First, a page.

“No person should feel as though they are unwelcome in our communities of faith. The priests of this Diocese, myself included, remain committed to speaking with anyone who has concerns about how we operate or what we believe. This applies regardless of one’s gender or gender identity. Building strong relationships is fundamental to healthy faith communities. All people are made in the image and likeness of God as man and woman, and we stand ready to continue accompanying all people in their faith walk.”

Burbidge, however, defended the diocese’s policies for “gender specific multi-stall bathrooms and said organizations’ decisions about their own operations “should be respected.” He closed with an appeal for civility in what has become a most contentious debate:

“My hope and call, is that before this issue takes another step in either direction, both sides will treat one another with decency, love, and mutual respect.”

These are Burbidge’s first public comments on HB2 since it was passed in April, although it should not be considered his first time weighing in on the matter. Catholic Voice North Carolina, the bishops’ public policy arm, asked Catholics to oppose the Charlotte LGBT protections ordinance to which HB2 was responding, and said the state law had “yielded a favorable outcome for religious liberty.” Later, a spokesperson for the Raleigh diocese then said that “the Diocese does not have a position on HB2.”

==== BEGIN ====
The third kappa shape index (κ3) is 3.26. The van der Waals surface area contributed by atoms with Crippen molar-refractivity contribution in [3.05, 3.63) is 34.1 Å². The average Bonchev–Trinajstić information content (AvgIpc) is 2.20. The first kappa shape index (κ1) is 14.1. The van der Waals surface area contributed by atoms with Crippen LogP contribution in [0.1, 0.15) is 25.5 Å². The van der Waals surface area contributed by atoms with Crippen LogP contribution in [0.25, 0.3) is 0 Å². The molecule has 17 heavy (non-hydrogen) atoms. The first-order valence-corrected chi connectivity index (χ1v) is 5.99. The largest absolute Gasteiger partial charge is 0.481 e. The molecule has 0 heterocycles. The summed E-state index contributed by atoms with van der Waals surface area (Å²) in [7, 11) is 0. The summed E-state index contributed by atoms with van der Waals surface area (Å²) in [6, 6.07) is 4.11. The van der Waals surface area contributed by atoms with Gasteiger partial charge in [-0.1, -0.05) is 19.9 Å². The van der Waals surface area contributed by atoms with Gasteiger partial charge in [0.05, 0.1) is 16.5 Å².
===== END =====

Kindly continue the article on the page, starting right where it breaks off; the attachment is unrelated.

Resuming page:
Attacks continue against HB2. The U.S. Department of Justice notified Governor Pat McCrory that this law violates federal civil rights laws, specifically the rights of state workers and students who should be able to access public restrooms. The federal Departments of Transportation, and Housing and Urban Development are inquiring as to whether their civil rights policies are being violated too. Whether Bishop Burbidge’s distancing is tied to the shifting realities in law and in public opinion, or whether he is waking up the fact this law is unjust discrimination is not clear.

Thankfully, as with marriage equality, U.S. Catholics are among the most supportive religious adherents for non-discrimination of LGBT people. New polling from Reuters/Ipsos showed U.S. Catholics evenly split on the question of whether restroom use should be according to one’s gender identity or assigned sex at birth. While more education is needed to improve these numbers, Catholics are more supportive of transgender protections than religious people overall and mirror trends which find people in the U.S. overall split on the issue.